Pink, yellow, and green buttons strung on turquoise craft wire and finished with a glass fire-polished bead. Simple, but it sat on my table for a long time because a silver chain seemed too boring. This morning I realized ribbon would work -- it would add color, provide a bit of texture, and be in keeping with the "sewing notion" theme of using buttons. I found a bit of thin pink satin ribbon and strung it on, and tied on a large lobster claw clasp.

As soon as I find an appropriate charm I'll attach it to the loop at the bottom of the button stack.

Up next -- sewing a fabric organizer to sit under my machine and hold seam ripper, clippers, etc. That's been on the to-do list for years, I picked out fabric for it last year, and I cut out the pattern pieces today. Progress!

Saturday, February 13, 2010

Mixed Media Heart Garland

Remember the paper cloth in pinks and reds? Grabbing snippets of time here and there this week I was actually able to make the heart garland I had in mind (based on Perkin's bird garland). The first step was to cut out the hearts using a cookie cutter as the model:
I cut four from the four sheets of paper cloth, to make two hearts each. But because the garland I envisioned was a vertical one, I thought eight hearts would be too long, so I saved the light pink hearts with the pale gold shimmer for another project.

Next, I embroidered them, using Caron Collection Wildflowers thread in African Sunset and dark rose silver-lined seed beads. The red and dark pink hearts I did with feather stitch (my favorite stitch), long stitches with a few beads on them to slide around, and seed stitches with the beads:
For the pink confetti hearts I used star stitches and a line of bead embroidery echoing the yarn embedded in the paper cloth:
For the pink and silver hearts I wanted to use the embroidery to help anchor the candy foil, and my first thought was to do so sort of the way one attaches shisha mirrors, which led to me experimenting with different Hardanger needleweaving techniques:
But the fourth square I did with simple straight stitches, and i liked the primitive patchwork effect so much I undid the rest of the embroidery and redid it:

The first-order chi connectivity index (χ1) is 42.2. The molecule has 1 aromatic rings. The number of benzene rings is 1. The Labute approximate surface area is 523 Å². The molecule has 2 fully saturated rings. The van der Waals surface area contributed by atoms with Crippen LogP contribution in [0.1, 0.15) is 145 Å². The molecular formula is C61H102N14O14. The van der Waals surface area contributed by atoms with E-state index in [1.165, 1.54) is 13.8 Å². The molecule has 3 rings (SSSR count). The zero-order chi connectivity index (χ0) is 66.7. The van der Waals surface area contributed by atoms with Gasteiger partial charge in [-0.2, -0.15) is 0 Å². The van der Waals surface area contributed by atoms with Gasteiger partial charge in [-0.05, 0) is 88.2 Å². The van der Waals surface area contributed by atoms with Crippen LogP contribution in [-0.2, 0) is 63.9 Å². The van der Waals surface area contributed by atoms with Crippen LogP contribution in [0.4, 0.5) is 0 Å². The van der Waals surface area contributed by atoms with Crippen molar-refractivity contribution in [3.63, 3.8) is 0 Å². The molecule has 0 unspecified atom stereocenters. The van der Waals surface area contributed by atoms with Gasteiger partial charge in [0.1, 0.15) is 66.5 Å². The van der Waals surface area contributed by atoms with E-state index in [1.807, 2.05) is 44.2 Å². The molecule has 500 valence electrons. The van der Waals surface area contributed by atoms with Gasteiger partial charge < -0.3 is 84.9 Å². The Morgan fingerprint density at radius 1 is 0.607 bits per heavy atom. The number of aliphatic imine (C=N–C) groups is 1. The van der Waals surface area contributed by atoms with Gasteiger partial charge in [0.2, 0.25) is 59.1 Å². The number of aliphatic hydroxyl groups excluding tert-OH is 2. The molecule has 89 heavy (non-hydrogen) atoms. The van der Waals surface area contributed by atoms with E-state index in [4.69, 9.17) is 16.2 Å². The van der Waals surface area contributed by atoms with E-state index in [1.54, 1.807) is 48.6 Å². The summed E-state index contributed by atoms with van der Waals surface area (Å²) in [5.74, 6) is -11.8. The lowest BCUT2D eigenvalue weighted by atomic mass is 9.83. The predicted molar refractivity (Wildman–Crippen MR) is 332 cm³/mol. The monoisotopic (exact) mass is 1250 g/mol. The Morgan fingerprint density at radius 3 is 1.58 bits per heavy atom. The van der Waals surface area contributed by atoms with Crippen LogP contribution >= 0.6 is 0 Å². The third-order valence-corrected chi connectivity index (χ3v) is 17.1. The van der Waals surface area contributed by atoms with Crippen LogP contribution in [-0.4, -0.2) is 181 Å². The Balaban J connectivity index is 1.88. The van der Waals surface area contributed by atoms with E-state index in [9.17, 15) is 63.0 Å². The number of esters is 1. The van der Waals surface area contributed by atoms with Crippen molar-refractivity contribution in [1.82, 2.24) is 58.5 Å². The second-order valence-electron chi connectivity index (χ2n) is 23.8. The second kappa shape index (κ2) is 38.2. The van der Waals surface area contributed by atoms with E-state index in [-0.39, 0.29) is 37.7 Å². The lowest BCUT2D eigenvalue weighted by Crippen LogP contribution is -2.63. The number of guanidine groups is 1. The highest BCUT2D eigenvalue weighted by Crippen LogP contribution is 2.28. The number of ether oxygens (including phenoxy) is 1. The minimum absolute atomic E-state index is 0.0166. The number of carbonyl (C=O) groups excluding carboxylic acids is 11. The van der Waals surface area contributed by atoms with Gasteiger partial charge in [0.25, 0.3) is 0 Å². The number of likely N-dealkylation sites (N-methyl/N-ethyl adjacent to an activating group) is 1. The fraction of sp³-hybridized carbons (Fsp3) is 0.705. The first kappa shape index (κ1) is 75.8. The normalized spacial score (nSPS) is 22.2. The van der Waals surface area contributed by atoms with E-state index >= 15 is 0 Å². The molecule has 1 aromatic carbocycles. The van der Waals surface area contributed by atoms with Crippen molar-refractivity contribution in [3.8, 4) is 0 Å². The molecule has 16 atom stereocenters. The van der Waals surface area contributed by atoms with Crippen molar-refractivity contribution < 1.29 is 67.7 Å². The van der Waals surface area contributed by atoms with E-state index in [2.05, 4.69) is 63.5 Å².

I think this is my favorite.

The last step was to cut a long piece of fuchsia yarn, sandwich it between two hearts, and sew around the edge with a zigzag stitch. I repeated that for all the hearts, spacing them 5 inches apart, and added a fake metal heart charm and some tiny metal clapper bells to the bottom. Et voila:
I'm quite pleased with it, except 1) I don't care for the look of the zigzag, and will use a straight stitch next time (especially since there is no worry that paper cloth would unravel) and 2) I can't put it up because it is too much of a temptation for the Beadboys to yank. Damn wiener kids.

Wednesday, February 10, 2010

Paper Fabric (or Is it Fabric Paper?)

Apparently it's paper cloth. The on-going project for this round in my Crazy Fridays class is making paper cloth from the mixed media book Stitch Alchemy, by Kelli Perkins. The goal is to have lots of sheets in different colors and textures, which can then be cut up and embellished and incorporated into projects. The base is very simple: mix two parts water to one part white glue, brush it onto muslin or other plain fabric until it is saturated, and then layer on torn pieces of tissue or other thin paper, using more glue mix to adhere it.
Here are the different sheets I made. Most are tonal, using one color of paper in different shades (lots of reds and pinks because I want to make a Valentine mixed media garland). One sheet I covered with old Spanish stamps, another I covered in words cut from a photocopied page of the Nutcracker, for another project. The sheet on the far left is made from different scraps of Chinese papers that came in a grab bag from Silver Crow (the best online store ever), and the one next to it has confetti, sequins, thread snippets, and yarn (with another layer of tissue paper on top).

The next step is painting. The book goes through dozens of different techniques for adding color with paints, chalks, wax, bleach, inks, and pretty much anything you can think of. We did the coloring in class, which allowed us to share materials.
It's hard to tell with the glare, but this is the paper with the words on it. I used pearl white Jaquard Lumiere paint, with a little green, which was sheer enough to still show the text. These sheets will be cut up and be used as "frosting" on mixed media Christmas "cookies."
For the Chinese papers I brushed on thick gold and red paints with a very dry brush. For the bronzey sheet I used copper paint in two consistencies -- I first watered the paint down and brushed it over almost all of the brown and gold tissue paper, then added a second layer of undiluted paint on the edges of the different tissue pieces. Not sure what I will do with these.